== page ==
THE D.C. Taxicab Commission has promulgated rules that threaten to make it harder for Uber and other car-dispatch enterprises to offer new services. Consumers are clamoring for attractive transportation alternatives, but that seems to be of little consequence to an agency fixated on protecting city cabs from competition. The D.C. Council should rescind these harmful rules and move to abolish a commission whose usefulness is increasingly dubious.

San Francisco-based Uber’s entry into the D.C. market two years ago has been marked by battles with the taxi commission; the latest scrimmage centers on regulations approved Monday that would restrict the types of cars that qualify as sedans. [Disclosure: Jeff Bezos, who has entered into an agreement to purchase The Post, is an investor in Uber.]

Uber, which uses mobile-phone applications to connect passengers with drivers of vehicles for hire, recently introduced a service that provides for lower fares through the use of mid-size fuel-efficient vehicles instead of the traditional luxury sedans. The new regulations would ban many of these vehicles from being hired, as well as place restrictions on the color of the cars. The restrictions are set to take effect as soon as they are published, though the commission said there would be further study.

The commission’s apparent reasoning is that the use of vehicles by dispatch services that are comparable to those used by traditional cab companies constitutes unfair competition and could affect the availability of street hailing and lead to higher prices. “We are not fighting with anyone,” taxi commission chair Ron Linton told us. He likened the body’s role to that of a referee of competing interest groups.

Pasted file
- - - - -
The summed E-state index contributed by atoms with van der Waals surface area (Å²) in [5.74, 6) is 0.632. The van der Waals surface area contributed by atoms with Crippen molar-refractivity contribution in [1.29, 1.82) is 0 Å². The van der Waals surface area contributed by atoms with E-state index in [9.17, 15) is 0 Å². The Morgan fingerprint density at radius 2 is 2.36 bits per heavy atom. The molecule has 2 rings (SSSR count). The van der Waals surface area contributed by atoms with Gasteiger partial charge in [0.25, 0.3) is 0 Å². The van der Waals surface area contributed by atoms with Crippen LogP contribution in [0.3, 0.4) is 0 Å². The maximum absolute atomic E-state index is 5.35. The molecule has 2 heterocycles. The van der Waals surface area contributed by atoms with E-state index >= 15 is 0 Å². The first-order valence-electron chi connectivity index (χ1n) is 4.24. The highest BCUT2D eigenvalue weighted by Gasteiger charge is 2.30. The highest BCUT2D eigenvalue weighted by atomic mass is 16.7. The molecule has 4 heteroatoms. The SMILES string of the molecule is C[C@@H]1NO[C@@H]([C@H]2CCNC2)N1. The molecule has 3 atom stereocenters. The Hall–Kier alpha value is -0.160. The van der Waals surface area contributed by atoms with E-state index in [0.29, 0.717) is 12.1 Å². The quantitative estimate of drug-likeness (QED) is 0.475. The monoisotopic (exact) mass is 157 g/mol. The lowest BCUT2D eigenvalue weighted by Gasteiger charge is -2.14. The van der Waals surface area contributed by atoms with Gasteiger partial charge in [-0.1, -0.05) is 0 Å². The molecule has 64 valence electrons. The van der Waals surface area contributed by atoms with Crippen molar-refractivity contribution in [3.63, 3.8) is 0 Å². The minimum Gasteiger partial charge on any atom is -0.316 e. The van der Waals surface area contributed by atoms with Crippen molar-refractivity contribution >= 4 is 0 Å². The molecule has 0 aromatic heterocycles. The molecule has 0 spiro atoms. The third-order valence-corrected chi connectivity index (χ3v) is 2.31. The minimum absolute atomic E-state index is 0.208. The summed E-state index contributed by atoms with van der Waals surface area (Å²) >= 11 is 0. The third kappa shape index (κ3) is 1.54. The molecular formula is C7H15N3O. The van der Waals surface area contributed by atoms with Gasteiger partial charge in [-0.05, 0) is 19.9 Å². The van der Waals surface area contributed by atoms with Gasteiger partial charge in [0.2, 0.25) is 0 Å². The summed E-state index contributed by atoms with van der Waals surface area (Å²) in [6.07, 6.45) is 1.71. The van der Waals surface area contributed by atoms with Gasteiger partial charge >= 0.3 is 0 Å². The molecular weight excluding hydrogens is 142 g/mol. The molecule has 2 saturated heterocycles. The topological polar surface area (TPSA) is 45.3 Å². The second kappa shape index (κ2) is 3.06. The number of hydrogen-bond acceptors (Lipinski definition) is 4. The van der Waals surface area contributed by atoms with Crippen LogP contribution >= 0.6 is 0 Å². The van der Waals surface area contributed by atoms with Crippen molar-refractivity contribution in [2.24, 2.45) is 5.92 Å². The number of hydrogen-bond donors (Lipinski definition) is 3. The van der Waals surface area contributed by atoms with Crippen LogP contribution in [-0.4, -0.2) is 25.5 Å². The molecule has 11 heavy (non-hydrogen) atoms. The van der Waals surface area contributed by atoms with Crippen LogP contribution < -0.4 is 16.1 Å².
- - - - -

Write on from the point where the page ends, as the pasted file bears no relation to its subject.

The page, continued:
We would have hoped that the commission’s main concern would be the interest of consumers. It’s hard to see a service that provides cheaper and more efficient rides for District residents and visitors (not to mention one that helps the environment) as a bad thing. “Consumers benefit from competition between traditional and new products and services, and from new methods of delivering services,” the Federal Trade Commission (FTC) staff wrote to the taxi commission in June. The letter advocated “a forward-looking regulatory framework” that welcomes innovation into the marketplace. The commission paid little mind to the letter — or to equally thoughtful communication from D.C. Council member Mary M. Cheh (D-Ward 3). Indeed, Mr. Linton told us he believed Uber had a hand in writing the letters, a charge Ms. Cheh and a FTC spokesman denied.

Ms. Cheh, who chairs the council’s transportation committee, rightly points out that taxicabs should be more heavily regulated than sedan services because their ability to accept street-hails doesn’t allow consumers to compare price or quality of service. Sedan-class vehicles, on the other hand, are booked through smartphone applications that afford protections to consumers.

Ms. Cheh said the council will revisit the regulations. Even more encouraging is that she agreed the time may have come to assess the role of the cab commission and whether it provides the best way to shape transportation policy.